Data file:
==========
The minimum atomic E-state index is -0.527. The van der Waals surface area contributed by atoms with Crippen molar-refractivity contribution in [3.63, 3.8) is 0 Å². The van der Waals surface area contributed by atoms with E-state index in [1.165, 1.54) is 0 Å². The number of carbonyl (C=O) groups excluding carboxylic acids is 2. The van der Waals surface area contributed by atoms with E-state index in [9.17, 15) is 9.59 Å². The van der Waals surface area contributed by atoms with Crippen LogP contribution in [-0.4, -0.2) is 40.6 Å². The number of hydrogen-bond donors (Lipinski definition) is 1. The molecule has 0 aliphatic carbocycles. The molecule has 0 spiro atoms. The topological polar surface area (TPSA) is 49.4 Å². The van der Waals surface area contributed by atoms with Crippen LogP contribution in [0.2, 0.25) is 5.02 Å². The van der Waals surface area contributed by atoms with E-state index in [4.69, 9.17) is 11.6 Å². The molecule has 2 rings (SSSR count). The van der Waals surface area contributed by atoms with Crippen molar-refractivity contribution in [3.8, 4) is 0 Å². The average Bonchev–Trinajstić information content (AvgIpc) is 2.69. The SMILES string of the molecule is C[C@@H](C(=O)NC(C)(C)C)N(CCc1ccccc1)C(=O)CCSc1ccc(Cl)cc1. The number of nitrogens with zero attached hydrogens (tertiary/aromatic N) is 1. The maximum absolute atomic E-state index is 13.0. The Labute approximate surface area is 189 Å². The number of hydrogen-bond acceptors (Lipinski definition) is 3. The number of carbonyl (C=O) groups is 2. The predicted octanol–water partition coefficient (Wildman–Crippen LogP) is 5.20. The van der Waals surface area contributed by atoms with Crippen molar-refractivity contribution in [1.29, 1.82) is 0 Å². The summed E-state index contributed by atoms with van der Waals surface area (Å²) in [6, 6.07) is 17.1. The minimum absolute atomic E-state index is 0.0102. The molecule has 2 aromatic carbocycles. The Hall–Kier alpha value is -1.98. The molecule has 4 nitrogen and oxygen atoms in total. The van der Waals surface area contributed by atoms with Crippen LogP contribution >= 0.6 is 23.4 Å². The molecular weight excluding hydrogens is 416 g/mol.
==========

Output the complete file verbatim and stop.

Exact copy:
The minimum atomic E-state index is -0.527. The van der Waals surface area contributed by atoms with Crippen molar-refractivity contribution in [3.63, 3.8) is 0 Å². The van der Waals surface area contributed by atoms with E-state index in [1.165, 1.54) is 0 Å². The number of carbonyl (C=O) groups excluding carboxylic acids is 2. The van der Waals surface area contributed by atoms with E-state index in [9.17, 15) is 9.59 Å². The van der Waals surface area contributed by atoms with Crippen LogP contribution in [-0.4, -0.2) is 40.6 Å². The number of hydrogen-bond donors (Lipinski definition) is 1. The molecule has 0 aliphatic carbocycles. The molecule has 0 spiro atoms. The topological polar surface area (TPSA) is 49.4 Å². The van der Waals surface area contributed by atoms with Crippen LogP contribution in [0.2, 0.25) is 5.02 Å². The van der Waals surface area contributed by atoms with E-state index in [4.69, 9.17) is 11.6 Å². The molecule has 2 rings (SSSR count). The van der Waals surface area contributed by atoms with Crippen molar-refractivity contribution in [3.8, 4) is 0 Å². The average Bonchev–Trinajstić information content (AvgIpc) is 2.69. The SMILES string of the molecule is C[C@@H](C(=O)NC(C)(C)C)N(CCc1ccccc1)C(=O)CCSc1ccc(Cl)cc1. The number of nitrogens with zero attached hydrogens (tertiary/aromatic N) is 1. The maximum absolute atomic E-state index is 13.0. The Labute approximate surface area is 189 Å². The number of hydrogen-bond acceptors (Lipinski definition) is 3. The number of carbonyl (C=O) groups is 2. The predicted octanol–water partition coefficient (Wildman–Crippen LogP) is 5.20. The van der Waals surface area contributed by atoms with Crippen molar-refractivity contribution in [1.29, 1.82) is 0 Å². The summed E-state index contributed by atoms with van der Waals surface area (Å²) in [6, 6.07) is 17.1. The minimum absolute atomic E-state index is 0.0102. The molecule has 2 aromatic carbocycles. The Hall–Kier alpha value is -1.98. The molecule has 4 nitrogen and oxygen atoms in total. The van der Waals surface area contributed by atoms with Crippen LogP contribution >= 0.6 is 23.4 Å². The molecular weight excluding hydrogens is 416 g/mol.